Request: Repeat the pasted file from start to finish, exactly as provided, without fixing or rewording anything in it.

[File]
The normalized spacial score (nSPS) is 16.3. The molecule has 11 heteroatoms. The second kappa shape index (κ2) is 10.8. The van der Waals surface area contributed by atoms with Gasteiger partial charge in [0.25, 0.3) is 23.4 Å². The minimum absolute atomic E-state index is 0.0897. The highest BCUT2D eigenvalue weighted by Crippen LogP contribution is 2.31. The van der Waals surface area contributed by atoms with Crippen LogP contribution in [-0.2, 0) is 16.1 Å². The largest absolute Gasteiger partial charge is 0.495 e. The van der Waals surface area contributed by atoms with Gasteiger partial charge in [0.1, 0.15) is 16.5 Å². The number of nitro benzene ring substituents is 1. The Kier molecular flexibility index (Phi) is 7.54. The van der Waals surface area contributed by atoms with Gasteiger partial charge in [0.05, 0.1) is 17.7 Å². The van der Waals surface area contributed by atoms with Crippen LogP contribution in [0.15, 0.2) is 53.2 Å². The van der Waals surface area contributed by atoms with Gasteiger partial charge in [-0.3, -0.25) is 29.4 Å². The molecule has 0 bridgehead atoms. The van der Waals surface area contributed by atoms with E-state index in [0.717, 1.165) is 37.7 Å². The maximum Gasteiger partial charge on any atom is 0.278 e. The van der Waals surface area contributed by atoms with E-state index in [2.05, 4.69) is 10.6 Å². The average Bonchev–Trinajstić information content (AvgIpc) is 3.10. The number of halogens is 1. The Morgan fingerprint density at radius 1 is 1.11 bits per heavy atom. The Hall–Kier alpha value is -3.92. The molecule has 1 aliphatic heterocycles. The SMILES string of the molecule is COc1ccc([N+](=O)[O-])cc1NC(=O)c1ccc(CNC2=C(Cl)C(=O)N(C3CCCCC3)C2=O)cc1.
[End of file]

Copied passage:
The normalized spacial score (nSPS) is 16.3. The molecule has 11 heteroatoms. The second kappa shape index (κ2) is 10.8. The van der Waals surface area contributed by atoms with Gasteiger partial charge in [0.25, 0.3) is 23.4 Å². The minimum absolute atomic E-state index is 0.0897. The highest BCUT2D eigenvalue weighted by Crippen LogP contribution is 2.31. The van der Waals surface area contributed by atoms with Crippen LogP contribution in [-0.2, 0) is 16.1 Å². The largest absolute Gasteiger partial charge is 0.495 e. The van der Waals surface area contributed by atoms with Gasteiger partial charge in [0.1, 0.15) is 16.5 Å². The number of nitro benzene ring substituents is 1. The Kier molecular flexibility index (Phi) is 7.54. The van der Waals surface area contributed by atoms with Gasteiger partial charge in [0.05, 0.1) is 17.7 Å². The van der Waals surface area contributed by atoms with Crippen LogP contribution in [0.15, 0.2) is 53.2 Å². The van der Waals surface area contributed by atoms with Gasteiger partial charge in [-0.3, -0.25) is 29.4 Å². The molecule has 0 bridgehead atoms. The van der Waals surface area contributed by atoms with E-state index in [0.717, 1.165) is 37.7 Å². The maximum Gasteiger partial charge on any atom is 0.278 e. The van der Waals surface area contributed by atoms with E-state index in [2.05, 4.69) is 10.6 Å². The average Bonchev–Trinajstić information content (AvgIpc) is 3.10. The number of halogens is 1. The Morgan fingerprint density at radius 1 is 1.11 bits per heavy atom. The Hall–Kier alpha value is -3.92. The molecule has 1 aliphatic heterocycles. The SMILES string of the molecule is COc1ccc([N+](=O)[O-])cc1NC(=O)c1ccc(CNC2=C(Cl)C(=O)N(C3CCCCC3)C2=O)cc1.